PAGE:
Foreclosure: Process Is Everything
Bruce Bergman is to foreclosures what Babe Ruth is to baseball. He's the ultimate, the tops, the best. Bergman on New York Mortgage Foreclosures is the ultimate reference book for attorneys in New York practicing foreclosure defense. I'm happy to include him here as a guest blogger. This very informative article on the importance of correct personal service is from his blog on the Lexis News Room.
Foreclosure: Process Is Everything. Well, not quite everything, because there is just so much that is important in prosecuting a mortgage foreclosure case - seemingly endless rules, regulations, law and practice. But the assertion that "process service is everything" is slammed home by the holding in a new, if otherwise unremarkable case: where personal jurisdiction over the borrower is lacking, a motion to set aside the foreclosure sale must be granted - even after a deed to the property was already delivered. [U.S. Bank N.A. v. Bernhardt, 88 A.D.3d 871, 931 N.Y.S.2d 266 (2d Dept. 2011) [enhanced version available to lexis.com subscribers].]
Note too that the importance of process service is magnified in the mortgage foreclosure case (in judicial foreclosure states) because of the inherent structure of the actions. Foreclosures must wade through various plateaus before reaching a conclusion - the foreclosure sale. And nowadays this process can often consume years. Therefore, if an infirmity in process service is not revealed until the end of the case, the potential to render years of effort (and expense) meaningless emerges.
We used the word "unremarkable" in assessing the new case because those who delve into these issues with regularity know that a judgment in a case where there is no jurisdiction over the owner of the property means the foreclosure sale could not have been valid to grant title. But the court at the trial level (happily for the lender) did not quite recognize that. The appeals court did, however. Thus, while the trial court preserved the foreclosure sale even absent jurisdiction, the Appellate Division did not.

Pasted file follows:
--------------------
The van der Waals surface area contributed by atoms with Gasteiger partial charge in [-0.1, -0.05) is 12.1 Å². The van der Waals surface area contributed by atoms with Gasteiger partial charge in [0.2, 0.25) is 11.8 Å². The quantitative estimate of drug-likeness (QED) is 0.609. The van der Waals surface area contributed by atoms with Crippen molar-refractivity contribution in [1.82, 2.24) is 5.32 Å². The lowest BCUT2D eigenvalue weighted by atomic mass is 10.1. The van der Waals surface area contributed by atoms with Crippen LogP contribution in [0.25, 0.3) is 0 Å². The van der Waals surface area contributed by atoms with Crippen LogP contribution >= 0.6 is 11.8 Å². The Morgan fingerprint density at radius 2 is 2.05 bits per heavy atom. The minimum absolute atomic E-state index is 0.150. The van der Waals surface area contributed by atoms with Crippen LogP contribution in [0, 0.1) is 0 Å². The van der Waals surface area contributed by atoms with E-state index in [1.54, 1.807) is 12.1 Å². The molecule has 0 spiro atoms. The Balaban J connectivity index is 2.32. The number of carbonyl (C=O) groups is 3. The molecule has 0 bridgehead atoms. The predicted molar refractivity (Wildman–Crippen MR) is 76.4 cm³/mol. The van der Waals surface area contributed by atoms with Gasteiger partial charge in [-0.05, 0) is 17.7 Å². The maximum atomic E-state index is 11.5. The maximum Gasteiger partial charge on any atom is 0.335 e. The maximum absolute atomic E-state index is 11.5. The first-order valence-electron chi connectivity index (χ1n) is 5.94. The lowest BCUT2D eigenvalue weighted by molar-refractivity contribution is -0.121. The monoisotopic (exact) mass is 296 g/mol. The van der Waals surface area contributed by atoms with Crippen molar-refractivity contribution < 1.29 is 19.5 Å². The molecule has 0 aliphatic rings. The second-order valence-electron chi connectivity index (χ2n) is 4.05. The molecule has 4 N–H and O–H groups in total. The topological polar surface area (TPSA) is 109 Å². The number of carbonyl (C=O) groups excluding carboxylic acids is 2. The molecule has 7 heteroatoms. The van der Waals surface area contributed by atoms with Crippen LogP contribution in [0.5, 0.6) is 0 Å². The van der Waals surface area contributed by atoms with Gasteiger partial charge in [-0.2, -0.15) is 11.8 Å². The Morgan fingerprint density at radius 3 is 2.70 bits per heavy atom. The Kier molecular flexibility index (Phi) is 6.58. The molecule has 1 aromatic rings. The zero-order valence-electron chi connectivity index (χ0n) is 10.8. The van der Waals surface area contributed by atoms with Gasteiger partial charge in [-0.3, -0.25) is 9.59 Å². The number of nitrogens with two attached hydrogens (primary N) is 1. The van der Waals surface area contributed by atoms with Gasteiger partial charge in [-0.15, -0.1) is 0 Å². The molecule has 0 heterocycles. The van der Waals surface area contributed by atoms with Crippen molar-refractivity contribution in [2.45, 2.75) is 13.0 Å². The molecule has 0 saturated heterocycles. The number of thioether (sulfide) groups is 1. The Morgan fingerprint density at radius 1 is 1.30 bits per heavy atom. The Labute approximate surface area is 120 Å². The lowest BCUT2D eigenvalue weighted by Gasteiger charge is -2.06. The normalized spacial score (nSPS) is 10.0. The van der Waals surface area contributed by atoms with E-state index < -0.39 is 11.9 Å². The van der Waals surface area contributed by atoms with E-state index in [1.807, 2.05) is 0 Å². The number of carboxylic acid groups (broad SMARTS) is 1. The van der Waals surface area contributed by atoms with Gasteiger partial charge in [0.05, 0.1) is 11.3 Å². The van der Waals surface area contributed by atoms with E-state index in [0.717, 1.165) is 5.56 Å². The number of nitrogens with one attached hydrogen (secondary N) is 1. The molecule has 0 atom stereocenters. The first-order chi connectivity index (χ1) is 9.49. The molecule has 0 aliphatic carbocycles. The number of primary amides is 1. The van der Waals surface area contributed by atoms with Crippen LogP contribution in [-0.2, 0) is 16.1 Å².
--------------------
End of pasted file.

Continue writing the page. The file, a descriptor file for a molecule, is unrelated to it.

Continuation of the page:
Here is the quick story and the practical upshot of it all, although that may be nearing the obvious by now.
The borrower in this case was exceptional even among the typically outrageous. Moreover, it was clear that the trial court was exasperated with the borrower's conduct. When the borrower moved to vacate the foreclosure sale because she had not been served, there was apparently no doubt about that and the court so ruled. But the court wanted to use its equitable powers to preserve the sale because of the borrower's conduct and therefore ruled that the sale was good. It was that part of the holding that the appeal court reversed - because if there is no jurisdiction, then the judgment is void and then the sale, based upon that judgment, had to likewise be void. It is this latter principle that is not new.
What it underscores and instructs, though, is that obtaining jurisdiction over the borrower-owner is critical, dispositive. The process server just has to be sure and so too does counsel reviewing that service. There is simply no room for error on this point because if anyone stumbles, the whole case can fall. Of course in the end mortgage holders and servicers need to rely upon the dedication of their counsel and counsel's ability to in turn engage process servers with a like level of devotion to task. It is not so easy.